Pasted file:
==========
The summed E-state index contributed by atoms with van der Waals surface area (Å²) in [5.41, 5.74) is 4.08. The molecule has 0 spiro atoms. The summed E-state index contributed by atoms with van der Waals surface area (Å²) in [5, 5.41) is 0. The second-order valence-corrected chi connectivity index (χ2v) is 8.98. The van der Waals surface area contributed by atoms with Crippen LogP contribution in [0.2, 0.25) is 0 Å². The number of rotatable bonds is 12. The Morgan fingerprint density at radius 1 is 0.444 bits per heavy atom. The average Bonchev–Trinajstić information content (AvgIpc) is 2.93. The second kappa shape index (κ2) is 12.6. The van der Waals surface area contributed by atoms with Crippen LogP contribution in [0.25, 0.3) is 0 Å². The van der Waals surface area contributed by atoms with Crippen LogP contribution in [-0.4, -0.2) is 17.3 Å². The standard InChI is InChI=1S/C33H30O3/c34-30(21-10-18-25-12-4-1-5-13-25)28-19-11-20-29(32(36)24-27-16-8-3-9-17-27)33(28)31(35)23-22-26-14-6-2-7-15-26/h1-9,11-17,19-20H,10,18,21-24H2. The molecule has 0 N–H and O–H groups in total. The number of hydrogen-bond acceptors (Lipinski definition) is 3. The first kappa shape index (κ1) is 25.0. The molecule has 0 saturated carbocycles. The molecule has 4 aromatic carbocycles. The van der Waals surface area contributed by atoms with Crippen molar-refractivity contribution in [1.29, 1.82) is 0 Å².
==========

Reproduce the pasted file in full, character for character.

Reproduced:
The summed E-state index contributed by atoms with van der Waals surface area (Å²) in [5.41, 5.74) is 4.08. The molecule has 0 spiro atoms. The summed E-state index contributed by atoms with van der Waals surface area (Å²) in [5, 5.41) is 0. The second-order valence-corrected chi connectivity index (χ2v) is 8.98. The van der Waals surface area contributed by atoms with Crippen LogP contribution in [0.2, 0.25) is 0 Å². The number of rotatable bonds is 12. The Morgan fingerprint density at radius 1 is 0.444 bits per heavy atom. The average Bonchev–Trinajstić information content (AvgIpc) is 2.93. The second kappa shape index (κ2) is 12.6. The van der Waals surface area contributed by atoms with Crippen LogP contribution in [0.25, 0.3) is 0 Å². The van der Waals surface area contributed by atoms with Crippen LogP contribution in [-0.4, -0.2) is 17.3 Å². The standard InChI is InChI=1S/C33H30O3/c34-30(21-10-18-25-12-4-1-5-13-25)28-19-11-20-29(32(36)24-27-16-8-3-9-17-27)33(28)31(35)23-22-26-14-6-2-7-15-26/h1-9,11-17,19-20H,10,18,21-24H2. The molecule has 0 N–H and O–H groups in total. The number of hydrogen-bond acceptors (Lipinski definition) is 3. The first kappa shape index (κ1) is 25.0. The molecule has 0 saturated carbocycles. The molecule has 4 aromatic carbocycles. The van der Waals surface area contributed by atoms with Crippen molar-refractivity contribution in [1.29, 1.82) is 0 Å².